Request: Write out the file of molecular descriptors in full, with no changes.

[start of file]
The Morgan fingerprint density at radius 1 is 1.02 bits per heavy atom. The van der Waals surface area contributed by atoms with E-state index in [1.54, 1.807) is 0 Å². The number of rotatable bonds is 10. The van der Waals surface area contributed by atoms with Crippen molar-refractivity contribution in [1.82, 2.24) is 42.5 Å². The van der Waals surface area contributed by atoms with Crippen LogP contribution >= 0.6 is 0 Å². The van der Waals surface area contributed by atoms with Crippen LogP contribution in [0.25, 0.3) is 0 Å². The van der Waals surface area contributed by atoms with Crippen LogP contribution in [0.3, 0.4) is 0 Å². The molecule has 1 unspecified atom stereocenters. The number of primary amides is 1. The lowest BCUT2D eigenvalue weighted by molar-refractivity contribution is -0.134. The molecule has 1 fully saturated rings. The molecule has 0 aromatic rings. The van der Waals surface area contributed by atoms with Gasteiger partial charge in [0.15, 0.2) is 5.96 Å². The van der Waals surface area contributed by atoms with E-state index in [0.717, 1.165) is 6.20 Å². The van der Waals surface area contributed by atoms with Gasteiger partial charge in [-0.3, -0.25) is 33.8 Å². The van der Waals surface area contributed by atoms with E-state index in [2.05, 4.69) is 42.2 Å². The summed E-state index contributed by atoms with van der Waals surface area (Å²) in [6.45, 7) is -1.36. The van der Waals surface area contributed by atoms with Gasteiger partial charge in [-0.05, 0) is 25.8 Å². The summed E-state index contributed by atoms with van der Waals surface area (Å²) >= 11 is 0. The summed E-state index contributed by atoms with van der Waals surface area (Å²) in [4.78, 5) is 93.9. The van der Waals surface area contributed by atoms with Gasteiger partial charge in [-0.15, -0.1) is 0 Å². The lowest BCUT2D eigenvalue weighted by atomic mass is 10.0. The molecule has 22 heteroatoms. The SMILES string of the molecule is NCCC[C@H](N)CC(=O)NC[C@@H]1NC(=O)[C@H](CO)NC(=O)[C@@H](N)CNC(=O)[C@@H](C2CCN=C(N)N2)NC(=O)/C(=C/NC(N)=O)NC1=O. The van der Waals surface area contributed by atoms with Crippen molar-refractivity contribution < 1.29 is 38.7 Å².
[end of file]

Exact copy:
The Morgan fingerprint density at radius 1 is 1.02 bits per heavy atom. The van der Waals surface area contributed by atoms with E-state index in [1.54, 1.807) is 0 Å². The number of rotatable bonds is 10. The van der Waals surface area contributed by atoms with Crippen molar-refractivity contribution in [1.82, 2.24) is 42.5 Å². The van der Waals surface area contributed by atoms with Crippen LogP contribution >= 0.6 is 0 Å². The van der Waals surface area contributed by atoms with Crippen LogP contribution in [0.25, 0.3) is 0 Å². The van der Waals surface area contributed by atoms with Crippen LogP contribution in [0.3, 0.4) is 0 Å². The molecule has 1 unspecified atom stereocenters. The number of primary amides is 1. The lowest BCUT2D eigenvalue weighted by molar-refractivity contribution is -0.134. The molecule has 1 fully saturated rings. The molecule has 0 aromatic rings. The van der Waals surface area contributed by atoms with Gasteiger partial charge in [0.15, 0.2) is 5.96 Å². The van der Waals surface area contributed by atoms with E-state index in [0.717, 1.165) is 6.20 Å². The van der Waals surface area contributed by atoms with Gasteiger partial charge in [-0.3, -0.25) is 33.8 Å². The van der Waals surface area contributed by atoms with E-state index in [2.05, 4.69) is 42.2 Å². The summed E-state index contributed by atoms with van der Waals surface area (Å²) in [6.45, 7) is -1.36. The van der Waals surface area contributed by atoms with Gasteiger partial charge in [-0.05, 0) is 25.8 Å². The summed E-state index contributed by atoms with van der Waals surface area (Å²) >= 11 is 0. The summed E-state index contributed by atoms with van der Waals surface area (Å²) in [4.78, 5) is 93.9. The van der Waals surface area contributed by atoms with Gasteiger partial charge in [-0.15, -0.1) is 0 Å². The lowest BCUT2D eigenvalue weighted by atomic mass is 10.0. The molecule has 22 heteroatoms. The SMILES string of the molecule is NCCC[C@H](N)CC(=O)NC[C@@H]1NC(=O)[C@H](CO)NC(=O)[C@@H](N)CNC(=O)[C@@H](C2CCN=C(N)N2)NC(=O)/C(=C/NC(N)=O)NC1=O. The van der Waals surface area contributed by atoms with Crippen molar-refractivity contribution < 1.29 is 38.7 Å².